Council reconsiders medical marijuana facility

  • Aug. 17, 2016 2:33 p.m.

City council approved first reading to reconsider a land use bylaw amendment to allow for a medical marijuana facility for QE2 Business Park this week.

Last month, council snuffed out a proposal to rezone an area in the QE2 Business Park to allow for the facility. After that initial council meeting, Councillor Paul Harris brought forward a Notice of Motion to reconsider the proposal.

An application was received from Medcan Solutions Incorporated to allow for a federally licensed medical marijuana facility to be located at 94 Burnt Park Drive. The property is located in the west QE2 Business Park, west of the QEII Hwy.

The re-zoning application initially went to the City’s municipal planning commission, but members deferred the issue to City council. The re-zoning required an amendment to the current I1 Light Industrial Land Use District as this is not a use currently allowed in this district.

Originally, in the meeting in June, the application proposed to use an existing 35,000 sq. ft. vacant building. The proposal was for the medical marijuana facility only with no retail sales, no advertising and no signage permitted in relation to the facility as it is strictly prohibited by federal regulations.

Before a presentation was given to council, Mayor Tara Veer excused herself from Council Chambers declaring a conflict of interest after the applicant approached her to discuss the matter outside of formal discussions. She did the same at this week’s meeting as well.

Council had also heard that Mountain View County has an existing medical marijuana facility located north of Cremona in a rural setting. This facility, which is the largest facility in Canada, has been licensed since February 2015. The County has indicated to City administration that no complaints about the facility have been received and no noise or odour has been noticed since it has been in operation.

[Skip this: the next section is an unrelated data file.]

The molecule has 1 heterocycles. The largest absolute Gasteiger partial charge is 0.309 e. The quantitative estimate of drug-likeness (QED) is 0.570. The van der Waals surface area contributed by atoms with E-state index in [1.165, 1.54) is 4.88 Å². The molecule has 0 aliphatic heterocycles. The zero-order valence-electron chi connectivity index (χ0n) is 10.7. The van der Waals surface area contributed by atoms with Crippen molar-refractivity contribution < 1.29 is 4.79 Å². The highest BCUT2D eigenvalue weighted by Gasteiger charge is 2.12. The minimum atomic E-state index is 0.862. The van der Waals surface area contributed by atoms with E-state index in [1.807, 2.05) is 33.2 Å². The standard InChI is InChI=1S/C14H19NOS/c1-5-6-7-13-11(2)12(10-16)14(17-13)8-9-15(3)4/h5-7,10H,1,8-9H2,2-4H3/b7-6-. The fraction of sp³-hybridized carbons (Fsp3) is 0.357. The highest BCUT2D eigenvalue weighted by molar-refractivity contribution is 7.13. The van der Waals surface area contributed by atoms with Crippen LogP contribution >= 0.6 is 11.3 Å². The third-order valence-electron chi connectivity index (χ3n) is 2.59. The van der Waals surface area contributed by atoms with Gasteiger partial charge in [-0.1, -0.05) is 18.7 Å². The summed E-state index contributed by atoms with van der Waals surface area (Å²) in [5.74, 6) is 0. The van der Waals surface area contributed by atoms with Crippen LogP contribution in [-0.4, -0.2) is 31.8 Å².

As well, the Town of Olds approved a medical marijuana facility in July 2015 which is located in a light industrial district, which is similar to the one proposed for Red Deer. The Town has not yet received a development permit application for this facility.

For the facility that was brought forward for Red Deer, the proposed amendment was circulated to landowners within 100 metres of the site. At the time of circulation to adjacent landowners there were two options proposed which included allowing medical marijuana facilities as a discretionary use in I1 Industrial (Business Service) districts. The second option was to allow a medical marijuana facility as a site specific exception.

In response to concerns expressed by adjacent landowners, City administration recommended the site be considered as a site specific exception.

A total of eight written responses were received from neighbouring landowners. Concerns included odour control, security/safety, chemicals/fertilizers, waste disposal, truck traffic, increased criminal activity, decreased property value and increased road maintenance due to traffic.

In terms of concerns regarding odour, federal regulations require areas where cannabis is present to have a filtration system. Council heard on Monday the applicants will use a closed loop system, recirculating interior air. City staff indicated this is of higher standard than what is required.

The applicants will also focus on genetic research so there will be fewer flowering plants which produce odour.

Councillors Lynne Mulder, Lawrence Lee and Tanya Handley were absent from Monday’s meeting.

A public hearing will be held on Sept. 12th where the proposal could receive second and third reading.

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